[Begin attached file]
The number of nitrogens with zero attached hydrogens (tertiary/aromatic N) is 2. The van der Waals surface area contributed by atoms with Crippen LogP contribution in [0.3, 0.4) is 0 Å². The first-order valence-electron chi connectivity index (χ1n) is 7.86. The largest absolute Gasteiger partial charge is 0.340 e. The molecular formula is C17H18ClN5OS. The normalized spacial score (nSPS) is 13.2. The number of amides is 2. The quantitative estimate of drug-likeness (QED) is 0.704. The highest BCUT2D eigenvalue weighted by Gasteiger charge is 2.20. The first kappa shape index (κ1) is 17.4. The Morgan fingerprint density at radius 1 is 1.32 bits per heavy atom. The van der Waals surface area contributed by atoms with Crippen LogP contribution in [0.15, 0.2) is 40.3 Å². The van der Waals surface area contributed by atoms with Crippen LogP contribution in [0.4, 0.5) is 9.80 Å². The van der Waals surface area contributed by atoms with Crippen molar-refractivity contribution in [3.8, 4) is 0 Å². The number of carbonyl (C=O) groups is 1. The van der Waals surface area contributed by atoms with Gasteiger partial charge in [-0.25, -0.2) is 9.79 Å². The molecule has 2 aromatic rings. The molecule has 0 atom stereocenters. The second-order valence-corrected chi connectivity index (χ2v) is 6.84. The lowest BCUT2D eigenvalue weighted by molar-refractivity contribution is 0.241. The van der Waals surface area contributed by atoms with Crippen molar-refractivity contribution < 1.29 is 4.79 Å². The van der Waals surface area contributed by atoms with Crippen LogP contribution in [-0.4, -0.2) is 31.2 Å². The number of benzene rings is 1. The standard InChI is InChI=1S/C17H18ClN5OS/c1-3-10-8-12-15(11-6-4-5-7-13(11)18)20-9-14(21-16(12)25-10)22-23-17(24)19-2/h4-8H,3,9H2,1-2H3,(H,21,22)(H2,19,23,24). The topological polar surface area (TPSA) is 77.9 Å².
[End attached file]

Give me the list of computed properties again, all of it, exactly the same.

The number of nitrogens with zero attached hydrogens (tertiary/aromatic N) is 2. The van der Waals surface area contributed by atoms with Crippen LogP contribution in [0.3, 0.4) is 0 Å². The first-order valence-electron chi connectivity index (χ1n) is 7.86. The largest absolute Gasteiger partial charge is 0.340 e. The molecular formula is C17H18ClN5OS. The normalized spacial score (nSPS) is 13.2. The number of amides is 2. The quantitative estimate of drug-likeness (QED) is 0.704. The highest BCUT2D eigenvalue weighted by Gasteiger charge is 2.20. The first kappa shape index (κ1) is 17.4. The Morgan fingerprint density at radius 1 is 1.32 bits per heavy atom. The van der Waals surface area contributed by atoms with Crippen LogP contribution in [0.15, 0.2) is 40.3 Å². The van der Waals surface area contributed by atoms with Crippen LogP contribution in [0.4, 0.5) is 9.80 Å². The van der Waals surface area contributed by atoms with Crippen molar-refractivity contribution in [3.8, 4) is 0 Å². The number of carbonyl (C=O) groups is 1. The van der Waals surface area contributed by atoms with Gasteiger partial charge in [-0.25, -0.2) is 9.79 Å². The molecule has 2 aromatic rings. The molecule has 0 atom stereocenters. The second-order valence-corrected chi connectivity index (χ2v) is 6.84. The lowest BCUT2D eigenvalue weighted by molar-refractivity contribution is 0.241. The van der Waals surface area contributed by atoms with Crippen molar-refractivity contribution < 1.29 is 4.79 Å². The van der Waals surface area contributed by atoms with Crippen LogP contribution in [-0.4, -0.2) is 31.2 Å². The number of benzene rings is 1. The standard InChI is InChI=1S/C17H18ClN5OS/c1-3-10-8-12-15(11-6-4-5-7-13(11)18)20-9-14(21-16(12)25-10)22-23-17(24)19-2/h4-8H,3,9H2,1-2H3,(H,21,22)(H2,19,23,24). The topological polar surface area (TPSA) is 77.9 Å².